I was looking for a fantasy book with a bit of a twist, and thought Jamie Edmundson’s Toric’s Dagger looked like a fun heist novel–something like a team of fast-talking professional thieves out to steal valuable weapons.
And it does start out that way, with a heist going wrong in the first couple chapters, and introducing us to some of the main characters. But after that, it shifts into a story of medieval political intrigue involving nearly every kingdom in the land of Dalryia. Still, it’s quite good, even if it turned out not to be exactly what I was expecting.
The main character is Belwynn, a young, er–warrior? thief?–let’s say adventurer, as other than being a stunningly great singer, her skill set’s a little vague, and mainly seems to be that she’s up for anything. She has a twin, Soren, a wizard of moderate skill, and with whom she shares a psychic bond, allowing them to speak to each other in their minds. (Handy for running scams!) They have been knocking around with a pair of mercenaries, Herin and Clarin, who are also siblings, and all four have just returned to their home kingdom, South Magnia.
After a dagger that is sacred to the adherents of the god Toric is stolen from a church in South Magnia by a group of horse riders, South Magnia’s king calls on Belwynn and Soren, who are his cousins, to track down and return the dagger. They quickly assemble a group of ten for their party, and set off after the riders. As the group follows their quarry, always several hours behind, they discover that Dalryia is on the brink of war, with multiple armies on the move. And it turns out that Toric’s dagger is one of several mythical weapons that the aggressive northern kingdom of Ishari wants to assemble for unknown purposes.
Can Belwynn and Soren and their comrades capture Toric’s dagger? What is its significance, anyway, and why do the Isharis want it? And now that they know of the existence of other, equally sacred weapons, scattered across Dalryia, who’s going to go capture those before the Isharis can get them first?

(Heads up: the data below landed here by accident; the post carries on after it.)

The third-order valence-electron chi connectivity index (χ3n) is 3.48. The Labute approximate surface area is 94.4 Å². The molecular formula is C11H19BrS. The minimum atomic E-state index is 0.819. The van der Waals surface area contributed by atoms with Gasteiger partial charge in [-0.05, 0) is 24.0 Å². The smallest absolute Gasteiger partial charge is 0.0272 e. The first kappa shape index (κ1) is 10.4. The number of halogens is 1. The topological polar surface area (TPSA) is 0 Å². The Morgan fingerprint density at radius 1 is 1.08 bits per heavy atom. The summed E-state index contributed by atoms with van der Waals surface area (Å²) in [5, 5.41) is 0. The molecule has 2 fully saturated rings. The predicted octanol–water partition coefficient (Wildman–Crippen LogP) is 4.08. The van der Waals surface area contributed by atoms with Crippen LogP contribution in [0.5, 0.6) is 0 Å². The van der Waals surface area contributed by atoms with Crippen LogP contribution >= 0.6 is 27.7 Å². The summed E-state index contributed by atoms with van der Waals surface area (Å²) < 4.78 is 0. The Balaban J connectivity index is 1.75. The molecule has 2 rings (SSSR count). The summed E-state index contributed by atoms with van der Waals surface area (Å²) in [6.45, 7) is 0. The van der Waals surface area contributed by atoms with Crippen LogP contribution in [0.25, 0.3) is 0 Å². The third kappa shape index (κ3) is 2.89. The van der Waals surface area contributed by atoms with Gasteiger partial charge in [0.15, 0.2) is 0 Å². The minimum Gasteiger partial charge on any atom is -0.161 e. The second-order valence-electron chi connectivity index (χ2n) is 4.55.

This was a fun book, fast-paced, and with a well-thought-out political situation that we come in on just as it’s about to spin out of control. The land of Dalryia is nicely scaled–perhaps about the size of England–so that the different kingdoms are really like counties, and a character can ride across one on horseback in a day or two. Armies are appropriately sized for the technology level also, with hundreds or thousands on each side. Edmundson doesn’t get carried away with epic scale, and it all gives a sense of realism to the battles and political intrigues.
I like too that the magic system is powerful, but takes a lot of effort to use, so that Soren is out of commission or even passed out after casting a major spell. That gives magic impact but keeps it from dominating the story. We didn’t learn that much about how exactly magic works in this book–although there are some intriguing hints in the final chapters– but I think we’ll learn more in the next book. I’m looking forward to that!
The book does have a couple weaknesses. One was that there were too many characters in the party to retrieve Toric’s dagger for a reader to easily keep track of, and while each character does turn out to play his or her own important part, it might have helped to trim the count a bit. Why ten? Even Tolkien only put nine in the fellowship of the ring, and he introduced them over the course of half the book. I notice that Edmundson likes to pair his characters–Belwynn and her brother Soren, Herin and his brother Clarin, the priestess Elana and the priest Dirk, etc.–so maybe he needed ten to pair everybody off? He seems aware of this problem, as he does helpfully include a list of characters at the beginning of the book. It’s a nice aid, if an inelegant solution.
Another weakness is the dialogue, which is merely functional. There are some stabs at differentiating a couple characters by the way they speak–Kaved, a vulgar mercenary, most notably–but for the most part, all the characters pretty much have the same terse speaking patterns. This might make sense for the warriors, but what about Soren, the wizard? Shouldn’t he be a real smarty pants? What about Elana and Dirk, the priests–shouldn’t they infuse their sentences with religious metaphors and acclaims to their deities? Kings and priests, rangers and wizards, all come out sounding alike.
Still, these weaknesses aren’t enough to derail the book. I’ve already ordered book two, Bolivar’s Sword, and can recommend Toric’s Dagger to nearly any fantasy reader who’s a fan of political machinations and multi-character storylines.
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